Facebook and Instagram to label digitally altered content ‘made with AI’

Meta, owner of Facebook and Instagram, announced major changes to its policies on digitally created and altered media on Friday, before elections poised to test its ability to police deceptive content generated by artificial intelligence technologies.

The social media giant will start applying “Made with AI” labels in May to AI-generated videos, images and audio posted on Facebook and Instagram, expanding a policy that previously addressed only a narrow slice of doctored videos, the vice-president of content policy, Monika Bickert, said in a blogpost.

Bickert said Meta would also apply separate and more prominent labels to digitally altered media that poses a “particularly high risk of materially deceiving the public on a matter of importance”, regardless of whether the content was created using AI or other tools. Meta will begin applying the more prominent “high-risk” labels immediately, a spokesperson said.

The approach will shift the company’s treatment of manipulated content, moving from a focus on removing a limited set of posts toward keeping the content up while providing viewers with information about how it was made.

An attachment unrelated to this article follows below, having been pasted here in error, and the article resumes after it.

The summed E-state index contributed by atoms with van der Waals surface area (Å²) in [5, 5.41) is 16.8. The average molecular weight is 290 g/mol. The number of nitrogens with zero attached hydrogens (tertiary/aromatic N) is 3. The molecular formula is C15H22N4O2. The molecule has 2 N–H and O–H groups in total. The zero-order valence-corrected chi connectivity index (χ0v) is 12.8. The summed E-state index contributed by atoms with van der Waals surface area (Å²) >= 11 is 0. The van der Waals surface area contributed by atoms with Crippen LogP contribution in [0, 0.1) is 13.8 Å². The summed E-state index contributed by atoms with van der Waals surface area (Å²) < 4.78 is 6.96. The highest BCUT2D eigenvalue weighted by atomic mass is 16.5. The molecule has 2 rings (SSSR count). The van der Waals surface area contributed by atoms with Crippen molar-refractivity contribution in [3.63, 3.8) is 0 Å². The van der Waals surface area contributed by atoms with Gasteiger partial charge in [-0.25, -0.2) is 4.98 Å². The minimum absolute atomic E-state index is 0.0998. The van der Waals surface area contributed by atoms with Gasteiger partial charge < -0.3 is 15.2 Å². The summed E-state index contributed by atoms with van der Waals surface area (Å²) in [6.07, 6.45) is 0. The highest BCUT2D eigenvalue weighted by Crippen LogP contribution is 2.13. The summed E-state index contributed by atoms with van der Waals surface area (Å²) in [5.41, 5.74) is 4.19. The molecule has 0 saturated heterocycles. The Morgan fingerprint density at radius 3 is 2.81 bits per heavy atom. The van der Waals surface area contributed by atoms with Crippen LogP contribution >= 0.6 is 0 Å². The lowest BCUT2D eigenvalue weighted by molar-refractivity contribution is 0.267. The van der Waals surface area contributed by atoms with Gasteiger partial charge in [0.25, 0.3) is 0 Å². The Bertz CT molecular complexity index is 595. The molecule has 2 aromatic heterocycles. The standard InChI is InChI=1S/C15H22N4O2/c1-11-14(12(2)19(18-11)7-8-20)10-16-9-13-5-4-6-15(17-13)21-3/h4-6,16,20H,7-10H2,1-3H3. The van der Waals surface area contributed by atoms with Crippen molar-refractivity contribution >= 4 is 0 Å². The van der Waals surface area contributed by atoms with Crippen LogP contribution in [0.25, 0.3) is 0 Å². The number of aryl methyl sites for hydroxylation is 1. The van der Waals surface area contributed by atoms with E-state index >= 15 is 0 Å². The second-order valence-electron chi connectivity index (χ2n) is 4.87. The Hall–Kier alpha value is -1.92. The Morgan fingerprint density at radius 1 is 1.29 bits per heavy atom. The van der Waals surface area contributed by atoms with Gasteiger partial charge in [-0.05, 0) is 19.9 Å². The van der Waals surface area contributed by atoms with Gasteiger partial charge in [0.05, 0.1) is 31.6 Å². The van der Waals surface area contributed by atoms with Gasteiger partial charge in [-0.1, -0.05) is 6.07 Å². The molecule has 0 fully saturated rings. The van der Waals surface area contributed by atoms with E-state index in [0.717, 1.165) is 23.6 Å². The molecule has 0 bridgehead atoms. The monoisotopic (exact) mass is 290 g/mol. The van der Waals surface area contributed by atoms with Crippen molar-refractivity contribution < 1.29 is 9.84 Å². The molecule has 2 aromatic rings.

Meta previously announced a scheme to detect images made using other companies’ generative AI tools by using invisible markers built into the files, but did not give a start date at the time.

A company spokesperson said the labeling approach would apply to content posted on Facebook, Instagram and Threads. Its other services, including WhatsApp and Quest virtual-reality headsets, are covered by different rules.

The changes come months before a US presidential election in November that tech researchers warn may be transformed by generative AI technologies. Political campaigns have already begun deploying AI tools in places like Indonesia, pushing the boundaries of guidelines issued by providers like Meta and generative AI market leader OpenAI.

In February, Meta’s oversight board called the company’s existing rules on manipulated media “incoherent” after reviewing a video of Joe Biden posted on Facebook last year that altered real footage to wrongfully suggest the US president had behaved inappropriately.

The footage was permitted to stay up, as Meta’s existing “manipulated media” policy bars misleadingly altered videos only if they were produced by artificial intelligence or if they make people appear to say words they never actually said.

The board said the policy should also apply to non-AI content, which is “not necessarily any less misleading” than content generated by AI, as well as to audio-only content and videos depicting people doing things they never actually said or did.

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